Niven lecture rescheduled for March 11
January 29, 2014
Is it possible to have a successful career as an actor right here in Kansas? Professional actor Kip Niven, an alumnus of The University of Kansas, will present his insights on that question at the 2013-14 Pflaum Memorial Lecture at 7:30 p.m. Tuesday, March 11, in R.Q. Frederickson Theatre in Roosevelt Hall on the Emporia State University campus. The lecture is free and open to the public.
Niven has chosen the title “‘There’s no place like home’ — to have a life as a performer.” While on campus, Niven will also be a guest instructor in ESU Theatre classes and present a master class on performing in musical theatre. The locations and times of those events will be announced later.
Niven was raised in Prairie Village and graduated in 1963 from Shawnee Mission East High School. After spending a year at Baylor University, he changed his mind and entered the theater program at The University of Kansas, where he performed in dozens of plays.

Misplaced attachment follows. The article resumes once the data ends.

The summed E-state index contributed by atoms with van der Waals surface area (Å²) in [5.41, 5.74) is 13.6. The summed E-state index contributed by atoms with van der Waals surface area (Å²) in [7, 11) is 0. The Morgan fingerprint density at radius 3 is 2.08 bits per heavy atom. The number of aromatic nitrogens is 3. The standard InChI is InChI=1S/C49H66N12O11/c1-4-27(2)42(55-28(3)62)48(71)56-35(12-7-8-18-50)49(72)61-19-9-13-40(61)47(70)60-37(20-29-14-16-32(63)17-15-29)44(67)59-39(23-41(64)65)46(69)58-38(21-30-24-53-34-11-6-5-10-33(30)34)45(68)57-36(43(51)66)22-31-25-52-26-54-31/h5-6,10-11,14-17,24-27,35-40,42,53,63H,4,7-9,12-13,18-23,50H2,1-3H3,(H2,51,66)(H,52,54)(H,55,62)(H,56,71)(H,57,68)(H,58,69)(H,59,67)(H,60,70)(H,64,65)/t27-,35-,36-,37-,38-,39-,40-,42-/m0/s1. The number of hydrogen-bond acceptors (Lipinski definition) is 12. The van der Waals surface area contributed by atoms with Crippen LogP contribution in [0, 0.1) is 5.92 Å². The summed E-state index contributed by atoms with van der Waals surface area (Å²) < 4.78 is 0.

He has an impressive resume that includes films such as Magnum Force (1973), Earthquake (1974) and Midway (1976). He has performed on countless television shows, including memorable parts on The Waltons (1971), Law & Order (1990) and Walker, Texas Ranger (1993). He has also had roles on Broadway, in regional theater and episodic radio shows. For three seasons he played Steve Marsh on the TV sitcom Alice (1976) starring Linda Lavin, whom he later married. The marriage ended in divorce.
Niven is a member of the award-winning radio comedy show RIGHT BETWEEN THE EARS. He has appeared locally at The Coterie, Starlight, Kansas City Repertory, Kansas City Actors Theatre, Musical Theatre Heritage, AHT, Spinning Tree Theatre and the New Theatre (most recently as the Mayor in NEVER TOO LATE). He is the Members’ Project Coordinator for E.A.R.Th (Equity Actors’ Readers’ Theatre). Niven has a grown son and daughter, four (soon to be five) grandchildren and a daughter who is a freshman at Stephens College.
His appearance at Emporia State University is presented by the Department of Communication and Theatre and is supported by the Performing Arts Board. The Pflaum Lecture is held annually to honor the memory of Dr. George R.R. Pflaum who came to Kansas State Teacher’s College in 1923 and served on the faculty for more than 40 years. Doc Pflaum was an active member of the Emporia community until his death in January 1977.
Previous Pflaum Lectures in theatre were presented by Dr. Jennifer Martin, the Hall Family Foundation Professor of Theatre at the University of Missouri-Kansas City and Dr. Ronald Frederickson, professor emeritus.
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